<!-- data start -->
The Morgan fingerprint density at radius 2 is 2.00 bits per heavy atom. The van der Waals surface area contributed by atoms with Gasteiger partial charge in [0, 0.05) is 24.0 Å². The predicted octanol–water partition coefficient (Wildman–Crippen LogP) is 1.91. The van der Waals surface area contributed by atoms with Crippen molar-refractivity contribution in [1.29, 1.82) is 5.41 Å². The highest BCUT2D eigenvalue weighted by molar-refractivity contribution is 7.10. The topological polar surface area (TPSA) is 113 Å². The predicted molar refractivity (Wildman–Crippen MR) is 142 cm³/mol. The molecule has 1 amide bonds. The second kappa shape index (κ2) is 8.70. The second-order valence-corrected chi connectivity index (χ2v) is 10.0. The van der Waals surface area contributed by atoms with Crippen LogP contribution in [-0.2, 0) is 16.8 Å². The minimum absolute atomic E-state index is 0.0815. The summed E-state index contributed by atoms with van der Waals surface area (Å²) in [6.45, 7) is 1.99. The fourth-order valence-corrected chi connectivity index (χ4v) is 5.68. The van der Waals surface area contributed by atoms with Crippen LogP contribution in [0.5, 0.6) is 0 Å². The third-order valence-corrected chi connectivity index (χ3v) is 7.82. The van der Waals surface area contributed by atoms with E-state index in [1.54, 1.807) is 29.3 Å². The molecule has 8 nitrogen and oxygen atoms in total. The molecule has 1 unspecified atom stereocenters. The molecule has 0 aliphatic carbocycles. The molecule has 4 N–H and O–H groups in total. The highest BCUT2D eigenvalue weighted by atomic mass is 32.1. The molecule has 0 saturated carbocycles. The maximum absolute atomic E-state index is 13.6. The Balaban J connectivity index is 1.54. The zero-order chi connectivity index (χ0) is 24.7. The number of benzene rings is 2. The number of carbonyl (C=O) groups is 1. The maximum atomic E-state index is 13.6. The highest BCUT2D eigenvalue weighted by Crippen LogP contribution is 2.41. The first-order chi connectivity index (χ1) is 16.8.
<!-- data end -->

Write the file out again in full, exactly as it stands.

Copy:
The Morgan fingerprint density at radius 2 is 2.00 bits per heavy atom. The van der Waals surface area contributed by atoms with Gasteiger partial charge in [0, 0.05) is 24.0 Å². The predicted octanol–water partition coefficient (Wildman–Crippen LogP) is 1.91. The van der Waals surface area contributed by atoms with Crippen molar-refractivity contribution in [1.29, 1.82) is 5.41 Å². The highest BCUT2D eigenvalue weighted by molar-refractivity contribution is 7.10. The topological polar surface area (TPSA) is 113 Å². The predicted molar refractivity (Wildman–Crippen MR) is 142 cm³/mol. The molecule has 1 amide bonds. The second kappa shape index (κ2) is 8.70. The second-order valence-corrected chi connectivity index (χ2v) is 10.0. The van der Waals surface area contributed by atoms with Crippen LogP contribution in [-0.2, 0) is 16.8 Å². The minimum absolute atomic E-state index is 0.0815. The summed E-state index contributed by atoms with van der Waals surface area (Å²) in [6.45, 7) is 1.99. The fourth-order valence-corrected chi connectivity index (χ4v) is 5.68. The van der Waals surface area contributed by atoms with Crippen LogP contribution in [0.5, 0.6) is 0 Å². The third-order valence-corrected chi connectivity index (χ3v) is 7.82. The van der Waals surface area contributed by atoms with E-state index in [1.54, 1.807) is 29.3 Å². The molecule has 8 nitrogen and oxygen atoms in total. The molecule has 1 unspecified atom stereocenters. The molecule has 0 aliphatic carbocycles. The molecule has 4 N–H and O–H groups in total. The highest BCUT2D eigenvalue weighted by atomic mass is 32.1. The molecule has 0 saturated carbocycles. The maximum absolute atomic E-state index is 13.6. The Balaban J connectivity index is 1.54. The zero-order chi connectivity index (χ0) is 24.7. The number of benzene rings is 2. The number of carbonyl (C=O) groups is 1. The maximum atomic E-state index is 13.6. The highest BCUT2D eigenvalue weighted by Crippen LogP contribution is 2.41. The first-order chi connectivity index (χ1) is 16.8.